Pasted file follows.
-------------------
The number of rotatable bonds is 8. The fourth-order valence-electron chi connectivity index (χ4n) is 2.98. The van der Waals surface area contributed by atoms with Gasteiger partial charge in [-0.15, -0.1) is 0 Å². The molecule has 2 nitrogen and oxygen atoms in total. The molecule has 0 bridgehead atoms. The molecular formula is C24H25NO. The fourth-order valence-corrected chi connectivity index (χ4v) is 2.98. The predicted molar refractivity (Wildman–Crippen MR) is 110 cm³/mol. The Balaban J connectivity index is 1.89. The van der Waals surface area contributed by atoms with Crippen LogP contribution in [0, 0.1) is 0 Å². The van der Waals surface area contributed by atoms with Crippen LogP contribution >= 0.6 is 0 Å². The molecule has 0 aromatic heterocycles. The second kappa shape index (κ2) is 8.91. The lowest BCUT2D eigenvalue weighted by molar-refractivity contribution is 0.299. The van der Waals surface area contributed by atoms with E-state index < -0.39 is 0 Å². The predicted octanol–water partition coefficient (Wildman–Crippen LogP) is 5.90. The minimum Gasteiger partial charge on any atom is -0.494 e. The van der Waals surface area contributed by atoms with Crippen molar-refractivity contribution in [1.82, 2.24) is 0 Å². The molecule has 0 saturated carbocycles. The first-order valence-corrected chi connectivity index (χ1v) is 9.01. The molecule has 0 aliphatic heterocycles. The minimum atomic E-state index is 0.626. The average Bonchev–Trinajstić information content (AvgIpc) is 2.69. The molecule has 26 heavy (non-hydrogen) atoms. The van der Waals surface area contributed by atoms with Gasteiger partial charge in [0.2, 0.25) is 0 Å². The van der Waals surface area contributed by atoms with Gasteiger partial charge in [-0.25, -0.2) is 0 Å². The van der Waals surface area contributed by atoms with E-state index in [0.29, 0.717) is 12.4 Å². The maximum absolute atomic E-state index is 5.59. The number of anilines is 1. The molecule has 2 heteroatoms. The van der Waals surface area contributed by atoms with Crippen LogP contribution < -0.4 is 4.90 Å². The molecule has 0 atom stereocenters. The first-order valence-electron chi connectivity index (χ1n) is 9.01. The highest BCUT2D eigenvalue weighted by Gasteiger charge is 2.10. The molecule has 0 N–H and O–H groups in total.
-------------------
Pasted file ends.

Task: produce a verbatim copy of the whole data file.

The number of rotatable bonds is 8. The fourth-order valence-electron chi connectivity index (χ4n) is 2.98. The van der Waals surface area contributed by atoms with Gasteiger partial charge in [-0.15, -0.1) is 0 Å². The molecule has 2 nitrogen and oxygen atoms in total. The molecule has 0 bridgehead atoms. The molecular formula is C24H25NO. The fourth-order valence-corrected chi connectivity index (χ4v) is 2.98. The predicted molar refractivity (Wildman–Crippen MR) is 110 cm³/mol. The Balaban J connectivity index is 1.89. The van der Waals surface area contributed by atoms with Crippen LogP contribution in [0, 0.1) is 0 Å². The van der Waals surface area contributed by atoms with Crippen LogP contribution >= 0.6 is 0 Å². The molecule has 0 aromatic heterocycles. The second kappa shape index (κ2) is 8.91. The lowest BCUT2D eigenvalue weighted by molar-refractivity contribution is 0.299. The van der Waals surface area contributed by atoms with E-state index < -0.39 is 0 Å². The predicted octanol–water partition coefficient (Wildman–Crippen LogP) is 5.90. The minimum Gasteiger partial charge on any atom is -0.494 e. The van der Waals surface area contributed by atoms with Crippen molar-refractivity contribution in [1.82, 2.24) is 0 Å². The molecule has 0 saturated carbocycles. The first-order valence-corrected chi connectivity index (χ1v) is 9.01. The molecule has 0 aliphatic heterocycles. The minimum atomic E-state index is 0.626. The average Bonchev–Trinajstić information content (AvgIpc) is 2.69. The molecule has 26 heavy (non-hydrogen) atoms. The van der Waals surface area contributed by atoms with Gasteiger partial charge in [0.2, 0.25) is 0 Å². The van der Waals surface area contributed by atoms with Gasteiger partial charge in [-0.25, -0.2) is 0 Å². The van der Waals surface area contributed by atoms with E-state index in [0.29, 0.717) is 12.4 Å². The maximum absolute atomic E-state index is 5.59. The number of anilines is 1. The molecule has 2 heteroatoms. The van der Waals surface area contributed by atoms with Crippen LogP contribution < -0.4 is 4.90 Å². The molecule has 0 atom stereocenters. The first-order valence-electron chi connectivity index (χ1n) is 9.01. The highest BCUT2D eigenvalue weighted by Gasteiger charge is 2.10. The molecule has 0 N–H and O–H groups in total.